Covid Curtails Congregations but Takes us Down Memory Lane

Parallel Lines I Ours is a land of festivities. Nalin Verma rues how the Covid-19 crisis has fiddled with our very instinct to celebrate

The Covid-19 caused lockdown and norms of physical distancing have robbed the people of the opportunities to congregate and celebrate their festivals. Many religious and cultural events have passed unnoticed in the last over five months of the novel Coronavirus and related restrictions.

The month of Savan which otherwise used to witness the saffron clad kavanrias— vessels of water suspended in bamboo poles across their shoulders, making a beeline for Lord Vaidyanath temple at Deogarh– was dry and dull. The people couldn’t gather to feast on the occasions of Eid-ul-Fitre and Eid-ul-Azaha. They couldn’t celebrate Ganesh Chaturdarshi and Onam in Maharastra and Kerala in the manner they did in the past.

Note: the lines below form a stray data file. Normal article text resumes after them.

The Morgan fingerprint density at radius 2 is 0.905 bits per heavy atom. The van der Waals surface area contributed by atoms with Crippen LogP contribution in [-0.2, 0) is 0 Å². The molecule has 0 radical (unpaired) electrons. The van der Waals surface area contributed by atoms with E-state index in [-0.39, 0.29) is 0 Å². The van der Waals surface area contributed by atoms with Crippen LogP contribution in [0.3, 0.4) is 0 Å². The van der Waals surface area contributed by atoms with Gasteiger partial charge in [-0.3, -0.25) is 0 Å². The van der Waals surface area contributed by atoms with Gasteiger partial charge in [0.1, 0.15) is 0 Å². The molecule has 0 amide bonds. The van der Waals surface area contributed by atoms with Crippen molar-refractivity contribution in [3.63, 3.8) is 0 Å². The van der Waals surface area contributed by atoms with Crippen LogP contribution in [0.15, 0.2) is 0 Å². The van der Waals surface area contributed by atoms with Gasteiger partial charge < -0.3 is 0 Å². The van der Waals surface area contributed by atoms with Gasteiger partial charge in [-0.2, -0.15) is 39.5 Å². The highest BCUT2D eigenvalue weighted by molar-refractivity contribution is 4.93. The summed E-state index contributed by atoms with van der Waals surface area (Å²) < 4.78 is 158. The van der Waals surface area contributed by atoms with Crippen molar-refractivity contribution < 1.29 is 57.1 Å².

The last one which involves huge gathering and processions was Muharram that too passed off unnoticed on August 30.

When we are deprived of the events and the occasions we have grown with, we remember them more. We miss them. I remembered Tazia Baba—a synonym of Muharram or Hajrat Hussein’s martyrdom—I had grown up observing at my village. I missed Ramnavami and Savan Saptami which we celebrated with gusto when I was a small boy, growing at Daraili Mathia—a very remote village on the borders of north Bihar and eastern Uttar Pradesh.

Let me begin with Muharram: It was in the early 1970’s. We had Dulai Chacha—a short and thin man—as our next door neighbour. He would begin making Tazia Baba, about ten days ahead of Ashura. I would sit around watching him cutting the glazed papers and decorating Tazia Baba at his door. It was a great work of art. He used to have glue of boiled flour to stick the finely cut and chiselled papers of various hues in a dome shaped structure of bamboo.